The market value determined through the work of a trained appraiser is very different from the assessment produced by the municipality. The municipal assessment is based on a set of characteristics of the neighbourhood and is carried out every 3 years. Its sole purpose is to calculate property tax. It doesn’t take into account the realities of the real estate market, nor does it consider any improvements you might have made to your property since the last assessment. Plus, the assessment is actually carried out 18 months before the assessment roll comes into effect. So, relying only on the municipal assessment is risky!
To make sure your appraisal is neutral, impartial and not hindered by any emotional or monetary interest, choose an appraiser who is certified by the OEAQ or is a member of a professional association like the AIC.
If you choose a chartered appraiser, the OEAQ guarantees their technical proficiency, regulates their work, monitors their practices, handles any complaints against them and ensures the appraiser has professional liability insurance. If you hire an appraiser recognized by the AIC (with an AACI or CRA designation), you’ll get an appraiser who must comply with professional standards of practice and is guided by the organization’s strict code of conduct.
While the title of “chartered appraiser” is reserved for members of the OECQ and the title of “professional appraiser” is reserved for AIC members, just about anyone can hire themselves out to perform a real estate appraisal. That’s why it’s important to check the credentials of the person you want to hire, as well as their objectivity relative to your property’s market value.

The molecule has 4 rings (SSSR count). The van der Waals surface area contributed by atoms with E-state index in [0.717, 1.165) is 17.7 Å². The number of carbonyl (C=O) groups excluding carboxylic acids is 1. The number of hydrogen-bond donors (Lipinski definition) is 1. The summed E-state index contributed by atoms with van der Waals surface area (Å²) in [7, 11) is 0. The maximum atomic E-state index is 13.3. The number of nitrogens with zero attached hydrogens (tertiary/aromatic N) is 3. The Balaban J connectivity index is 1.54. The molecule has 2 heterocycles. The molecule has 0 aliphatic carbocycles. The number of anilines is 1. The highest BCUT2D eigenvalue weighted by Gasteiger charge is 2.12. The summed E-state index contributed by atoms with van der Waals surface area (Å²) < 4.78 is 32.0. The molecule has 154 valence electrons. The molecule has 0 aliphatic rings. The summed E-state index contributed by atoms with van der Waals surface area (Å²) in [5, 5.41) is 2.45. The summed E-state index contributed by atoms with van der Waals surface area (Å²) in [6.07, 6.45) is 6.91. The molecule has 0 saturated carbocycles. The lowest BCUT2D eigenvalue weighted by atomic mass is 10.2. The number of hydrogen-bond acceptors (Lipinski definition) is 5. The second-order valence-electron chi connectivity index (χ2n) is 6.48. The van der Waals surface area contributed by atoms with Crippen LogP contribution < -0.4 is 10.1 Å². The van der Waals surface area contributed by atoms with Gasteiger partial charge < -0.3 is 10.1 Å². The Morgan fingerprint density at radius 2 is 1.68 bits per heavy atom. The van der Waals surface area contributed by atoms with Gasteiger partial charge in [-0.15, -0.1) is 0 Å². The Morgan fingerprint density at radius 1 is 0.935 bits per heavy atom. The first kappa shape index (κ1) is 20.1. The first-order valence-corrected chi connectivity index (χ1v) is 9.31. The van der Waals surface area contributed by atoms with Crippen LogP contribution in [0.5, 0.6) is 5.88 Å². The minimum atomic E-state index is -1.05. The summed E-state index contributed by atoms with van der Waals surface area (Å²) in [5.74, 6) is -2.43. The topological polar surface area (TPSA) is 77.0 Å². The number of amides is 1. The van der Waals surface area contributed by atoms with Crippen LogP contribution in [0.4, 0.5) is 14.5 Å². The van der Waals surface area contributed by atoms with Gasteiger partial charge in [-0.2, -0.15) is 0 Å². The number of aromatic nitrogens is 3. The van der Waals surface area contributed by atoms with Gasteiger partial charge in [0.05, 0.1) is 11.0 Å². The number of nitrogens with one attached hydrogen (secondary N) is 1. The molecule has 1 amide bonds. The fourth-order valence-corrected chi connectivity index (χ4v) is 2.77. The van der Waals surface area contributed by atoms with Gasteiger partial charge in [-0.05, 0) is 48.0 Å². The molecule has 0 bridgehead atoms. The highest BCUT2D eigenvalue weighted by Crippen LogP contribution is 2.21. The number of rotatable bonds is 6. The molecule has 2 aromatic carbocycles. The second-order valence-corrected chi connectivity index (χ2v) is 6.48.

If you want to hire a chartered appraiser, you can check their enrolment on the Members' List or contact the OEAQ at 514-281-9888 or toll-free at 1-800-982-5387. You can also check whether they’ve previously had any disciplinary sanctions. To find an appraiser who’s an AIC member, you can search in the directory on their website.
At minimum, it’s recommended to make sure the selected appraiser has commercial liability insurance and has no financial or emotional interest in your property. You can also get testimonials from former clients by reading the comments in various search engines.
Unfortunately, there are no pre-set rates for the services of trained appraisers. The price will depend on:
- The area
- The appraiser’s experience
- The purpose of the appraisal
- The type of property being appraised
However, according to CAA, the cost of a real estate appraisal on a single-family home is at least $500. To get a better idea of what you’ll have to pay to appraise your property, contact some chartered or professional appraisers in your area to get some quotes. You can compare their prices and the services included.
There are many situations where getting a property appraisal is appropriate. The most obvious is when you're selling your property. When you’re establishing your asking price, an appraiser’s report will give you negotiation arguments and let you start off the marketing process with confidence.
It may also be critical or appropriate to get an appraisal report in circumstances like these:
- Separation (to find out the market value to sell or to buy back a portion from the ex-partner)
- Death (to divide the inheritance in an estate)
- Mortgage refinancing (the bank may order an appraisal to grant a loan based on the property value)